MP3 Players can cause Hearing Loss
Portable music devices put your hearing at risk. Follow these tips to safeguard your hearing while enjoying music on the go.
IPods and other portable music devices have changed the way many people listen to music. As the popularity of these devices continues to rise, hearing experts worry that the number of people with hearing loss will become as commonplace as the devices themselves.
Hearing experts are concerned that hearing loss will take place because exposure to music through these devices can be both loud and long. With the new MP3 players, such as the iPod, significant improvements in sound quality are possible in smaller and more portable devices. Sound quality, portability and convenience translate into more time spent listening to music, which makes the potential for damage even greater.
"With the older devices, like the Walkman, if you turned them up all the way, they sounded very bad, so people didn't do it. Now, they don't sound bad at maximum volume, and that could pose a problem," says Jodi Cook, Ph.D., director of the hearing aid program at Mayo Clinic, Rochester, Minn.
Although any hearing loss that occurs may not be apparent for years, once that damage occurs, it's permanent and irreversible.
Music played at loud volumes so close to your inner ear can damage the hairs cells in your ear, causing permanent hearing loss.
How MP3 players can cause hearing loss
Music and other loud noises cause hearing loss by damaging the hair cells in the cochlea, a part of your inner ear that helps transmit sound information to your brain. These hair cells can often recover from temporary damage. If you've ever been to a rock concert and your hearing sounded muffled for the next day or two, you've experienced temporary damage to these hair cells.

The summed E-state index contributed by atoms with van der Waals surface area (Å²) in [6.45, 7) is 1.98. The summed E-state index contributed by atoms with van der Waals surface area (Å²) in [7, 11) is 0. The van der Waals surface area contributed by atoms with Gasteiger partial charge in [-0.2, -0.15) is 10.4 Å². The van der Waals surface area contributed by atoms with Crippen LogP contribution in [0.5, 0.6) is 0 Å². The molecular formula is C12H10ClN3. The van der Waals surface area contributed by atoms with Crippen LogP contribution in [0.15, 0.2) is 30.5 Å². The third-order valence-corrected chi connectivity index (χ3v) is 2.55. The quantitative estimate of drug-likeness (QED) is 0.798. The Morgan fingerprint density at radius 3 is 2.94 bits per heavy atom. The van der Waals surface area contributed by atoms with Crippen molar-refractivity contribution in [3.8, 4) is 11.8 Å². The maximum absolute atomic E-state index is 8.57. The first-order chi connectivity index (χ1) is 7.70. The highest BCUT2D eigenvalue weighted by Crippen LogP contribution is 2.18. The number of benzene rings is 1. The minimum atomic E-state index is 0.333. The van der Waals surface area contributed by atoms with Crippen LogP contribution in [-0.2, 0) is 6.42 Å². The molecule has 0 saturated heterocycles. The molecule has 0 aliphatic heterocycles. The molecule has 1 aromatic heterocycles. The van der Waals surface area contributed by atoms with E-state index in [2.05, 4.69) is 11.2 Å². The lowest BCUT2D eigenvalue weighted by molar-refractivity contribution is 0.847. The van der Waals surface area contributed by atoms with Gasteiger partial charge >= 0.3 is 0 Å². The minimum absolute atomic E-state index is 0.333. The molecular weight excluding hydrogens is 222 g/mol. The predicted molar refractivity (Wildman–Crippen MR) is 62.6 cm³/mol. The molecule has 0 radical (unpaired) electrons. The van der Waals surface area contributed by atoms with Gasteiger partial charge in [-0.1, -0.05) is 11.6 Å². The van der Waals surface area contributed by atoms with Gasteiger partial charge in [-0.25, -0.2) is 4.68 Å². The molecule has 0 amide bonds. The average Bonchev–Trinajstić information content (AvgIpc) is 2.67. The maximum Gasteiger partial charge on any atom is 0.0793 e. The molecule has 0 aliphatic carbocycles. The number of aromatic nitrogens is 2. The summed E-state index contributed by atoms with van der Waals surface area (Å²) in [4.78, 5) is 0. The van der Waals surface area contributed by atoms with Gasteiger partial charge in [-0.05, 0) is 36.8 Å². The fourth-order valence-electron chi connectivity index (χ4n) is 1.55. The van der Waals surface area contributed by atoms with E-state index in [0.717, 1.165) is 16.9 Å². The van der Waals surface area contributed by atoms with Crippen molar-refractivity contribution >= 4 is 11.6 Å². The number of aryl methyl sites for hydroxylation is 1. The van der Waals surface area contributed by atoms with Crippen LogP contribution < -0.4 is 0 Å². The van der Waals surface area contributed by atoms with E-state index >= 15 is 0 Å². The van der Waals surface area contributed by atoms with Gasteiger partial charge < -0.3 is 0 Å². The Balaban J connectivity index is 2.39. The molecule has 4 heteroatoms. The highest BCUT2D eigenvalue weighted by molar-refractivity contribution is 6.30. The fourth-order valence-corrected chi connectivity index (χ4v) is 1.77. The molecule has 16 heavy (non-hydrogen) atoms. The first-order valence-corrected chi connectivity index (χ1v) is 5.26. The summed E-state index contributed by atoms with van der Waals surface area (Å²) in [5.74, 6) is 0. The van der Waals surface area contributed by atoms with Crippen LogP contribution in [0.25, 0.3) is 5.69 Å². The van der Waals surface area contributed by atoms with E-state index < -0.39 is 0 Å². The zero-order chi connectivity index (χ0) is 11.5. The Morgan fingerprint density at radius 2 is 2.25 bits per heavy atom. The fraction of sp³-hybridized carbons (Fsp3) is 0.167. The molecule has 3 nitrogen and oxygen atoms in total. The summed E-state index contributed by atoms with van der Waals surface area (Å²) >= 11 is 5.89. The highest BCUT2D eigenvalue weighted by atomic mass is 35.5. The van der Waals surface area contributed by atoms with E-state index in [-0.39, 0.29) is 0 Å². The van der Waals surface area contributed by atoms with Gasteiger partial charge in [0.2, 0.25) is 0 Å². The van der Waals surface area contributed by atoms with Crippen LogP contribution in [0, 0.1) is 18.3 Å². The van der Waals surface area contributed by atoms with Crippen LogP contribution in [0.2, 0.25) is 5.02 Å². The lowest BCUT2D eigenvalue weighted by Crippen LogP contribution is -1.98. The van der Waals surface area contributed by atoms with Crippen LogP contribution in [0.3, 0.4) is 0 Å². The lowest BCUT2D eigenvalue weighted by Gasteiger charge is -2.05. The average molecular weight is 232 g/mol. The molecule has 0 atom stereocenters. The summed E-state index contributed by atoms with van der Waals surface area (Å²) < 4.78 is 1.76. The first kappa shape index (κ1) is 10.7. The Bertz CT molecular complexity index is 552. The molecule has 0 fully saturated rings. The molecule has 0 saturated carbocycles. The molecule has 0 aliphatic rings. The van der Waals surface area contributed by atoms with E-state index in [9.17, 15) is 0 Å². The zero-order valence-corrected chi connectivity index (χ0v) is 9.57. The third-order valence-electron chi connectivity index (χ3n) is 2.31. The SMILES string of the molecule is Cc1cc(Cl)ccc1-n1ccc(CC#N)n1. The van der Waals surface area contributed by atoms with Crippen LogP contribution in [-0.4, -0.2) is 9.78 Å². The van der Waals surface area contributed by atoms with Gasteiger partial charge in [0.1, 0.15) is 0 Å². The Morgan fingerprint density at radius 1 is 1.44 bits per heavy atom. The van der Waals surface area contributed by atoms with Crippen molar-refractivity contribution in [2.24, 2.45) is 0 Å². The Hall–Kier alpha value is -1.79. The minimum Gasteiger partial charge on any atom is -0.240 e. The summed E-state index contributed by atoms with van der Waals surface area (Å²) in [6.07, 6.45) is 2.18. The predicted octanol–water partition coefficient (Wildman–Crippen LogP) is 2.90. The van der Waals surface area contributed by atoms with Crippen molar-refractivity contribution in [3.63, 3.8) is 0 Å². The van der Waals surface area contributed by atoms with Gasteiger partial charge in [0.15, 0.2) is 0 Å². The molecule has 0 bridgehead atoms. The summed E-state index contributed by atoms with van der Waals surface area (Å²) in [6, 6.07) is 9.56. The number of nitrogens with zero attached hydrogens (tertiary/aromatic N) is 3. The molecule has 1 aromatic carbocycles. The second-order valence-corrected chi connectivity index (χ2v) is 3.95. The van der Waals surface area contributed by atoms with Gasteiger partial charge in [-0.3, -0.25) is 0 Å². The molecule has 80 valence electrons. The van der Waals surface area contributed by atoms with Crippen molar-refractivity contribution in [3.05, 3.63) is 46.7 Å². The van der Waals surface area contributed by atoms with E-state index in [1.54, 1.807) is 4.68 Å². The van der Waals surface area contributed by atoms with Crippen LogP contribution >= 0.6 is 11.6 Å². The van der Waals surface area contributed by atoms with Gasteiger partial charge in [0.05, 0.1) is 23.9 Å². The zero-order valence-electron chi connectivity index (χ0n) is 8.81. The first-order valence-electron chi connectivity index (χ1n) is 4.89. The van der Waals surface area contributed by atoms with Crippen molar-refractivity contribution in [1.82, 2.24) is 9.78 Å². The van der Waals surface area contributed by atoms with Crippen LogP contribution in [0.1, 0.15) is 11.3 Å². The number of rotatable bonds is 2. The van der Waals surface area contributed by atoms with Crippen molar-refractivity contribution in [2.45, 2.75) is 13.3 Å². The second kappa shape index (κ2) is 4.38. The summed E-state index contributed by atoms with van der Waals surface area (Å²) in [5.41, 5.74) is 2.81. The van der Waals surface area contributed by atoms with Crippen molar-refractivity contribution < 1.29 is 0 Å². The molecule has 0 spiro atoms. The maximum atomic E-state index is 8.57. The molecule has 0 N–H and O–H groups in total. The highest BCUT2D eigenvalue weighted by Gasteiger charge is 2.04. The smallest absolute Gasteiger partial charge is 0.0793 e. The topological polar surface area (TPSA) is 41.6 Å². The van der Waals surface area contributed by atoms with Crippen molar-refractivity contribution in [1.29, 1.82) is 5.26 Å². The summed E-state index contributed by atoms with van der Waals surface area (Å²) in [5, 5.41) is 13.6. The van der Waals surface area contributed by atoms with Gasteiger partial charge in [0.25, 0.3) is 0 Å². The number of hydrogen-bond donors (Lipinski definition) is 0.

But extremely loud noise, such as a gunshot, or moderately loud noise that continues for long periods of time, can permanently damage these hair cells. Once these hairs are destroyed, they don't come back and at least partial hearing loss occurs.
Any sound above 90 decibels (db) may cause some hearing loss if the exposure is prolonged. But most portable music players can produce sounds up to 120 db. That's louder than a lawn mower or a chain saw and equivalent to an ambulance siren.
The problem is that you don't feel hearing loss occurring. You won't know until years later that some of your hearing has been permanently destroyed.
To address such concerns, some product manufacturers have been touting products such as noise-cancelling earphones. The theory is that if you don't hear background noise, you won't need to turn up the volume to block out those sounds. If you aren't increasing the volume to cover background noise, though, standard earphones are probably fine.
Debate continues over whether in-ear or over-the-ear earphones are better. One study found that in-ear earphones can increase the decibel level between 7 and 9 db. Earphones that sit over your ear, with their lower decibel range, may therefore be slightly safer.
None of this means you can't enjoy your music on the go. Listening to sounds of 80 db or less, even for long periods of time, isn't likely to cause damage. Dr. Cook says that if you keep the volume at a level where you can still comfortably carry on a conversation, you won't need to limit the amount of time you listen to your music. She also recommends that you never turn the volume all the way up.
How do you know your music's too loud?
While you can't measure the decibel level of your music, there are some simple ways to tell if your volume is too high. Your music is too loud if:
* Your MP3 player volume is set higher than 60 percent of the maximum
* You can't hear conversations going on around you
* People near you can hear your music
* You find yourself shouting instead of talking when you respond to people nearby
By taking steps to protect your hearing now, such as turning your music down, you can ensure that you'll be able to enjoy your music on the go for many years to come.
(R) thedailystar.net 2006